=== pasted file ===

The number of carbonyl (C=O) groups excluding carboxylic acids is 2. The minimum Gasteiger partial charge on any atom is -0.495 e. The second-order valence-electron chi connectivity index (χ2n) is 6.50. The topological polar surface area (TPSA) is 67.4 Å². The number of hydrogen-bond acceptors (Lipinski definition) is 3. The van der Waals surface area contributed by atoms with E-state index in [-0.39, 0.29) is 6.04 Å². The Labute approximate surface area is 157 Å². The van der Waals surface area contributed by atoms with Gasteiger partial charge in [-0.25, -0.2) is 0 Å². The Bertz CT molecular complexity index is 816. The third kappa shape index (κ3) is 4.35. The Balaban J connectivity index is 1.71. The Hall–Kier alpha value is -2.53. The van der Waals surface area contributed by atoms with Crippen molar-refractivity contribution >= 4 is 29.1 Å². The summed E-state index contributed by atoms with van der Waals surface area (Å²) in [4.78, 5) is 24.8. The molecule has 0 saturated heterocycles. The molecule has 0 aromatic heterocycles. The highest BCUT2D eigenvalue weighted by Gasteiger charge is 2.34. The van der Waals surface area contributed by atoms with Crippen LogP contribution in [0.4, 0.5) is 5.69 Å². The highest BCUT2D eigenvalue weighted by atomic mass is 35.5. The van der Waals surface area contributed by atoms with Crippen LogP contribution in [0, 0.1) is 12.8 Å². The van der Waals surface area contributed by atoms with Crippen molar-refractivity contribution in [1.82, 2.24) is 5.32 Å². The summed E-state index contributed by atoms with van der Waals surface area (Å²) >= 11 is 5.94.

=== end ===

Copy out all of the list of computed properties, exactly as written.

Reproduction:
The number of carbonyl (C=O) groups excluding carboxylic acids is 2. The minimum Gasteiger partial charge on any atom is -0.495 e. The second-order valence-electron chi connectivity index (χ2n) is 6.50. The topological polar surface area (TPSA) is 67.4 Å². The number of hydrogen-bond acceptors (Lipinski definition) is 3. The van der Waals surface area contributed by atoms with E-state index in [-0.39, 0.29) is 6.04 Å². The Labute approximate surface area is 157 Å². The van der Waals surface area contributed by atoms with Gasteiger partial charge in [-0.25, -0.2) is 0 Å². The Bertz CT molecular complexity index is 816. The third kappa shape index (κ3) is 4.35. The Balaban J connectivity index is 1.71. The Hall–Kier alpha value is -2.53. The van der Waals surface area contributed by atoms with Crippen molar-refractivity contribution >= 4 is 29.1 Å². The summed E-state index contributed by atoms with van der Waals surface area (Å²) in [4.78, 5) is 24.8. The molecule has 0 saturated heterocycles. The molecule has 0 aromatic heterocycles. The highest BCUT2D eigenvalue weighted by Gasteiger charge is 2.34. The van der Waals surface area contributed by atoms with Crippen LogP contribution in [0.4, 0.5) is 5.69 Å². The highest BCUT2D eigenvalue weighted by atomic mass is 35.5. The van der Waals surface area contributed by atoms with Crippen LogP contribution in [0, 0.1) is 12.8 Å². The van der Waals surface area contributed by atoms with Crippen molar-refractivity contribution in [1.82, 2.24) is 5.32 Å². The summed E-state index contributed by atoms with van der Waals surface area (Å²) >= 11 is 5.94.